The effect of HHC has been described as similar to THC, producing psychoactive effects, allowing the user to experience strong euphoria, i.e. a feeling of well-being and relaxation. Like THC, HHC also increases appetite. According to experience, the effect of HHC is thought to be a little milder than THC, but in the comparison it is important to note that THC is very rarely used directly in its isolated form. In practice, THC is one of the natural cannabinoids that act in the cannabis plant, some of which are, on the contrary, antipsychotic and therefore balance and even reverse the effects of THC. The plant’s natural amount of THC also varies greatly between different varieties, and the cultivation method also plays a role in the formation of concentrations. For this reason, comparing the effects of HHC and THC depends on many different factors.
The legality of HHC varies by country and it is legally available in at least many European countries and the United States. Although the popularity of HHC has spread widely to several different countries, e.g. Finland and Estonia are countries where HHC is classified as a prohibited substance, and its use is not as popular as in several other countries. In Sweden, HHC is legal, at least for now. There are many types of HHC products on the market, and it is added to, for example, sweets, e-cigarette liquids, industrial hemp blooms and many other familiar consumer products. (2)
The disadvantages and uncertainty of HHC are also increased by the fact that the products do not necessarily have any kind of quality control, in which case unwanted harmful chemicals may be found in the final product. HHC can also be chemically produced from non-intoxicating hemp and for that reason it can also be called a semi-synthetic cannabinoid. (2)
JWH (JWH-018 and JWH -073) are classified as my synthetic cannabinoids, which are designed to mimic the natural cannabinoids found in the cannabis plant. Its use can cause several side effects, such as nausea, dizziness and drowsiness. It can also cause other serious health problems, such as stomach upsets and cerebrovascular disorders.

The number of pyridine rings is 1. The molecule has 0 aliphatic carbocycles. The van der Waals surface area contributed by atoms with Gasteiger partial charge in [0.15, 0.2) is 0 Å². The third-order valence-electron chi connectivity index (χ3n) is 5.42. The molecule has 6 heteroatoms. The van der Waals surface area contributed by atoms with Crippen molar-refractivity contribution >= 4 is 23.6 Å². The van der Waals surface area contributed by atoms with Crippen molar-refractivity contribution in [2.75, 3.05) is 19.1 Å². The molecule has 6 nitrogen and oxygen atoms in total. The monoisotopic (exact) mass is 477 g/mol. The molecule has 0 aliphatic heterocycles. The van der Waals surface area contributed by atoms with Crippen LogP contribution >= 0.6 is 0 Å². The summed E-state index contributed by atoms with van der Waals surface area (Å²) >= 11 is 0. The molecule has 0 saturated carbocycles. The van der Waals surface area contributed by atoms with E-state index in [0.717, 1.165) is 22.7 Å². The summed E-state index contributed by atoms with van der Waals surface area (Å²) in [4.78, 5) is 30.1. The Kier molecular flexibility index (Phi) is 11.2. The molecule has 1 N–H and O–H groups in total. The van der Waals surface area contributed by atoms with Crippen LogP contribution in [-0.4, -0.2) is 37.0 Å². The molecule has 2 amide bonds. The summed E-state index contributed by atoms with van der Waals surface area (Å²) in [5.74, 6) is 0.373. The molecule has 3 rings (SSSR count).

Dronabinol (dronabinol) is a synthetic THC, or tetrahydrocannabinol, which was approved by the FDA in 1985 for the treatment of HIV and AIDS-induced anorexia and chemotherapy-induced nausea and vomiting in patients unresponsive to conventional antiemetics. (3) This synthetic version of THC is better known by its trade names Marinol, Syndros, Reduvo and Adversa .
The most common side effects of dropanol are nausea, vomiting. dizziness, stomach pain, drowsiness, paranoia and abnormal thoughts. (3)
The use of dronabinol can also cause cognitive changes and even cause mental or physical disability. In addition, it can cause seizures in those who are prone to such. Dronabinol can be dangerous for people with heart disease and cause neurodynamic instability related to blood flow in the body. Symptoms may include fainting, too fast heart rate, sudden drop or rise in blood pressure. (3)
Synthetic cannabinoids can also cause more sensitive so-called cannabis psychosis, which can be accompanied by intense anxiety, fear and suicidal thoughts in addition to sensory disturbances. Synthetic cannabis can be up to 100 times stronger than natural cannabis, and its risks to mental health are also significantly greater. (1)
Synthetic cannabis can be life-threatening
The use of synthetic cannabinoids has increased in recent years, gaining attention not only in medical research but also in illicit use. Cases are known around the world where synthetic cannabinoids have even caused deaths. For this reason, among others, many countries have started to ban the use and production of synthetic cannabinoids. (4)
Can synthetic cannabis show up in the blood?